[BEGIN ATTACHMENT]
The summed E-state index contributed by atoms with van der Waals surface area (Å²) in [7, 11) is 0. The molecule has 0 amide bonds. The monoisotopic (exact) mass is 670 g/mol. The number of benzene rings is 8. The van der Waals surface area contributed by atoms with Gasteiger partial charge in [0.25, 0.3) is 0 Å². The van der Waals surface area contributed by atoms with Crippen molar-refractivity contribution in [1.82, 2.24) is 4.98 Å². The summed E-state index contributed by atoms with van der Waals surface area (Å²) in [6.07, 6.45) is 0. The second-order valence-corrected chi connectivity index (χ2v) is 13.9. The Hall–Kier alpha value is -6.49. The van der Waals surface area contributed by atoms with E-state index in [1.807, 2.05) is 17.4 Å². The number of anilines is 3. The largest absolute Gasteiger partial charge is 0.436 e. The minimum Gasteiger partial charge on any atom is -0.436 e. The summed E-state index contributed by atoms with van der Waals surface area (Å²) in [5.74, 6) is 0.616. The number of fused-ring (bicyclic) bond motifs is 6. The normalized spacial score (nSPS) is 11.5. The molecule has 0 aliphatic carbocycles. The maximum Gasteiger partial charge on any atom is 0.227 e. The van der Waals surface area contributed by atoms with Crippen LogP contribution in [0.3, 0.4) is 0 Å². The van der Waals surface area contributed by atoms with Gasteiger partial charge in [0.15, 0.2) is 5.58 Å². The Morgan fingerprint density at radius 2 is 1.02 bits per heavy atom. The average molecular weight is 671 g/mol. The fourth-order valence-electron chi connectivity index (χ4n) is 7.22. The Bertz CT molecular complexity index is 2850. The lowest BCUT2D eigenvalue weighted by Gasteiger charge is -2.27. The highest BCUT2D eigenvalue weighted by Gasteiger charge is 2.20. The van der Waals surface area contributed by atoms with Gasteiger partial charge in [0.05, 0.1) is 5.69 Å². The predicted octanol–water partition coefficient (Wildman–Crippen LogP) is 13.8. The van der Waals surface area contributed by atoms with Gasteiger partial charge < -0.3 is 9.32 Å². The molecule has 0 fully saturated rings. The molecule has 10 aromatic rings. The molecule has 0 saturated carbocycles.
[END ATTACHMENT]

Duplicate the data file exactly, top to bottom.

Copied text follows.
The summed E-state index contributed by atoms with van der Waals surface area (Å²) in [7, 11) is 0. The molecule has 0 amide bonds. The monoisotopic (exact) mass is 670 g/mol. The number of benzene rings is 8. The van der Waals surface area contributed by atoms with Gasteiger partial charge in [0.25, 0.3) is 0 Å². The van der Waals surface area contributed by atoms with Crippen molar-refractivity contribution in [1.82, 2.24) is 4.98 Å². The summed E-state index contributed by atoms with van der Waals surface area (Å²) in [6.07, 6.45) is 0. The second-order valence-corrected chi connectivity index (χ2v) is 13.9. The Hall–Kier alpha value is -6.49. The van der Waals surface area contributed by atoms with E-state index in [1.807, 2.05) is 17.4 Å². The number of anilines is 3. The largest absolute Gasteiger partial charge is 0.436 e. The minimum Gasteiger partial charge on any atom is -0.436 e. The summed E-state index contributed by atoms with van der Waals surface area (Å²) in [5.74, 6) is 0.616. The number of fused-ring (bicyclic) bond motifs is 6. The normalized spacial score (nSPS) is 11.5. The molecule has 0 aliphatic carbocycles. The maximum Gasteiger partial charge on any atom is 0.227 e. The van der Waals surface area contributed by atoms with Crippen LogP contribution in [0.3, 0.4) is 0 Å². The van der Waals surface area contributed by atoms with Gasteiger partial charge in [0.15, 0.2) is 5.58 Å². The Morgan fingerprint density at radius 2 is 1.02 bits per heavy atom. The average molecular weight is 671 g/mol. The fourth-order valence-electron chi connectivity index (χ4n) is 7.22. The Bertz CT molecular complexity index is 2850. The lowest BCUT2D eigenvalue weighted by Gasteiger charge is -2.27. The highest BCUT2D eigenvalue weighted by Gasteiger charge is 2.20. The van der Waals surface area contributed by atoms with Gasteiger partial charge in [0.05, 0.1) is 5.69 Å². The predicted octanol–water partition coefficient (Wildman–Crippen LogP) is 13.8. The van der Waals surface area contributed by atoms with Gasteiger partial charge < -0.3 is 9.32 Å². The molecule has 0 fully saturated rings. The molecule has 10 aromatic rings. The molecule has 0 saturated carbocycles.